This is a guest post by The Heart of Teens blog contributor Christian Hanna. Hope you enjoy!
Jeremiah is a book too often overlooked, overshadowed by the poetic language of Isaiah, the spiritual energizing of the Psalms and the historical value of the Pentateuch. The prophecy of one who has been nicknamed “the weeping prophet” is rarely sought out for spiritual encouragement. Yet, within its message of destruction and judgment is found a promise—a sparkling diamond in a grey wasteland.
Jeremiah echoes the cry of Hosea—God’s people have been adulterous, chasing after and loving other things and leaving their God who loves them. Their God who desperately wants them to return to Him. Yet they have refused to return.
“O LORD, do not your eyes look for truth? You have struck them down, but they felt no anguish; you have consumed them, but they refused to take correction. They have made their faces harder than rock; they have refused to repent.” – Isaiah 5:3, emphasis mine.
Here is the truth that takes Jeremiah’s prophesying and makes it hit much closer to home: the predicament of Judah is the predicament of many of us today. If it is not our current situation, then it reflects that which God brought us through.
Then, after an onslaught of repetition in which God calls to the adulterous Judah and offers His mercy if only they will repent, we come to Jeremiah 30-31. In this passage, God talks about the kingdom that will be established. We know this kingdom to be, as many theologians have put it, “already-not-yet”. After Christ’s crucifixion, we have the kingdom of God to an extent here on earth. But it will reach its completion in Heaven, in the new Heaven and the new earth. So that quick brush-up on theology—as best as I can understand it—was to bring you up to speed so that you can share in my amazement as we see what this passage has for us.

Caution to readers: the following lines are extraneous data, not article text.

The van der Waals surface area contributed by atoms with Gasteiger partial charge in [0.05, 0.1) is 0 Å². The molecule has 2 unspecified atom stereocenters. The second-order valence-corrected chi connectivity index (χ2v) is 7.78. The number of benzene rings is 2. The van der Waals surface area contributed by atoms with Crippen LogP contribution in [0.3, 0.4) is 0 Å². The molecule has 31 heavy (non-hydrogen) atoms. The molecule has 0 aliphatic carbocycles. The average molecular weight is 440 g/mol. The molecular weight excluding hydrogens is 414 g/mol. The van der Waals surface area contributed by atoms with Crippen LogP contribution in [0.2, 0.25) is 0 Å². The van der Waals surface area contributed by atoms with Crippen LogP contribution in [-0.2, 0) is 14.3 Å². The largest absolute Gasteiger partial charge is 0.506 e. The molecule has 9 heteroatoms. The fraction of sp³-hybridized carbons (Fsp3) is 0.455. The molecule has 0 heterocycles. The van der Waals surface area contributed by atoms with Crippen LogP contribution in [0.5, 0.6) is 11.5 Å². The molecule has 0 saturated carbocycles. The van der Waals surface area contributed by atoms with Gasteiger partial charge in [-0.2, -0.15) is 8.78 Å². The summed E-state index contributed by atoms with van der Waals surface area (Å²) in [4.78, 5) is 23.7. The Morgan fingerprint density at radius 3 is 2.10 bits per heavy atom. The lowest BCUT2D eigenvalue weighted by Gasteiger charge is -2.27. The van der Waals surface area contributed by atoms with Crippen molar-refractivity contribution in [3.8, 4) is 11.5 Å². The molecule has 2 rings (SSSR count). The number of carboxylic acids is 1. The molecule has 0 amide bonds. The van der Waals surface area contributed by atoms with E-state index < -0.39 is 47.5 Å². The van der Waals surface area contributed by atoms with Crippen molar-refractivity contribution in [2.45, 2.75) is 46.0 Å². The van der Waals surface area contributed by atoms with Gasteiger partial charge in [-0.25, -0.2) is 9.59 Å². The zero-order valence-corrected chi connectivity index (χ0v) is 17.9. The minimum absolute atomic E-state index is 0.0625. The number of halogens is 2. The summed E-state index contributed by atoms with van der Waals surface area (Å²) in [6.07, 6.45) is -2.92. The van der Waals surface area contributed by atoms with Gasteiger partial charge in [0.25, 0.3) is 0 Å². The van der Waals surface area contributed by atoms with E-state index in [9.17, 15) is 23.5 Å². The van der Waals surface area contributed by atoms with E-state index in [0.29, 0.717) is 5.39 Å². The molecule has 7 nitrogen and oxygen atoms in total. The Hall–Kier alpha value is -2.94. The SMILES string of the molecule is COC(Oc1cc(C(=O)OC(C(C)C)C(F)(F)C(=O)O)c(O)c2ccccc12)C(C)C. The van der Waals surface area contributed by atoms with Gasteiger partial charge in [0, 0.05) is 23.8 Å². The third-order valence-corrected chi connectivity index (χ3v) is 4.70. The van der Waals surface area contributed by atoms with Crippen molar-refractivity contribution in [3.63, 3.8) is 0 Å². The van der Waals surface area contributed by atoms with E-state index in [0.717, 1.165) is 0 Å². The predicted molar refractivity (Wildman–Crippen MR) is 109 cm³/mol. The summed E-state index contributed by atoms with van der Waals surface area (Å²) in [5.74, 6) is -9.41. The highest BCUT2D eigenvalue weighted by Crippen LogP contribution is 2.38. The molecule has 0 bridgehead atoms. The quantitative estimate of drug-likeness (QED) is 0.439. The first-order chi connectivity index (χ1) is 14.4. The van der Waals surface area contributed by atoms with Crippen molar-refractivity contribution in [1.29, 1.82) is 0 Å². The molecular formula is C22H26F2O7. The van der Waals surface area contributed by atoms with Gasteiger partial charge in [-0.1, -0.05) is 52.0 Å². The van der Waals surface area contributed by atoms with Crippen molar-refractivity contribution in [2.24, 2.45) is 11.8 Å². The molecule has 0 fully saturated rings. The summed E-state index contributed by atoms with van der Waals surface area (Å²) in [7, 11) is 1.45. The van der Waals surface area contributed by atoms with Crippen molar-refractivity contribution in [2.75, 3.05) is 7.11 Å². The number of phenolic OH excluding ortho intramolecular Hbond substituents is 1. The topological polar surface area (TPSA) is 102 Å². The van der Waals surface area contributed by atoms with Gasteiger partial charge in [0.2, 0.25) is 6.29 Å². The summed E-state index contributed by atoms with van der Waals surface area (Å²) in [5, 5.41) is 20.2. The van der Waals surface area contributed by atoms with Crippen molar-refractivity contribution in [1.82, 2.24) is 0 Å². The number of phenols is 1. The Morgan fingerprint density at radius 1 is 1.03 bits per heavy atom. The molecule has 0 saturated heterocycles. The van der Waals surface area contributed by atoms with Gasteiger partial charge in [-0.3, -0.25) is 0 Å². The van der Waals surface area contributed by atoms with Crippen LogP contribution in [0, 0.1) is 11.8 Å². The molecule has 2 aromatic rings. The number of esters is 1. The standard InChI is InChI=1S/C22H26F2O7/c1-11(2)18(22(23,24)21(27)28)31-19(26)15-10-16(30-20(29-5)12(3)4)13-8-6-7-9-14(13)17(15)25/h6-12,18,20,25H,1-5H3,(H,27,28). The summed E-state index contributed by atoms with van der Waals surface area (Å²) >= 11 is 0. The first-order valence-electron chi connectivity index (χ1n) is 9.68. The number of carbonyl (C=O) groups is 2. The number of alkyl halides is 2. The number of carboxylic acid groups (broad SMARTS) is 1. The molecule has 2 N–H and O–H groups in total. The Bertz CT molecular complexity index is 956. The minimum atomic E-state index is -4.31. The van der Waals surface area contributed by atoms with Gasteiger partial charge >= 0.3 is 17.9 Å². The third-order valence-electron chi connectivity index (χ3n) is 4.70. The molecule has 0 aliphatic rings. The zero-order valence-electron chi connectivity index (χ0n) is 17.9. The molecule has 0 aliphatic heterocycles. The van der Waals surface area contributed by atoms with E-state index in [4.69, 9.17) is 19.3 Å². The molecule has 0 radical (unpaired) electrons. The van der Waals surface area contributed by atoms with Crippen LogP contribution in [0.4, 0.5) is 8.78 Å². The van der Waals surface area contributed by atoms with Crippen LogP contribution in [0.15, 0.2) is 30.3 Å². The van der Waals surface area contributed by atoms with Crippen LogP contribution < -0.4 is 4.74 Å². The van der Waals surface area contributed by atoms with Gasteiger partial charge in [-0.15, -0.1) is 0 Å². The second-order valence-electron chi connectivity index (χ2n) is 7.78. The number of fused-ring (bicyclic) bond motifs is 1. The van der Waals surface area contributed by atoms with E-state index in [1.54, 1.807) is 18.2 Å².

Jeremiah speaks the word of the LORD in chapter 30, speaking of much which is to come, but primarily of the salvation of Israel. Now, just to clarify, the book of Jeremiah is written to the sinning nation of Judah, but when salvation comes, Israel will be a single nation under its original name (Israel). Then, in chapter 31, he deliberately uses a certain word to describe just how complete this salvation is.
“Again I will build you, and you shall be built, O virgin Israel!” – Isaiah 31:4a, emphasis mine.
Then again later in the chapter:
“Return, O virgin Israel, return to these cities.” – Isaiah 31:21b, emphasis mine.
This choice of words is deliberate. After 29 chapters of comparing Judah to an adulterous lover, Israel is called a “virgin”. This is one of the most stunning, astounding, incredible things that I have read. These verses are a depiction of just how complete God’s salvation is. Check out these other two verses:
“I have loved you with an everlasting love; therefore, I have continued my faithfulness to you.” – Isaiah 31:3b
“For the LORD has ransomed Jacob and has redeemed him from hands too strong for him.” – Isaiah 31:11, emphasis mine.
Do you see the amazing beauty in this? God LOVED us with an EVERLASTING love. Nothing we have ever done, are doing, or will ever do can separate us from His love; it is unending. Because He loves us with this powerful, astounding love, He has ransomed us. He bought back from the slavery of sin, redeeming us. He did this because He loved us and knew that the bonds of sin were too strong for us to break. This alone is beyond enough for ceaseless awe and thanksgiving to our heavenly Father.
But it does not end here.
He now sees us as pure and undefiled. The redemption of Christ’s act on the cross—our salvation—covers our mistakes, our failures, our sins. Yes, God knows that we have sinned. But that is not how he sees us. He sees us as virgins, unmarred by the world and its defilement. To echo Paul, “Oh, the depth of the riches and wisdom and knowledge of God! How unsearchable are his judgments and how inscrutable his ways!” (Romans 11:33). When we see what God has done for us, our one and only response is doxology, pouring out our hearts of thankfulness before the Lord.
Allow me to just end with this final verse from Jeremiah 31 and a quote.
“For I will forgive their iniquity, and I will remember their sin no more.” – Jeremiah 31:34b
“May I never lose the wonder, the wonder of Your mercy.” – Matt Redman, “Mercy”
Christian Hanna, The Heart of Teens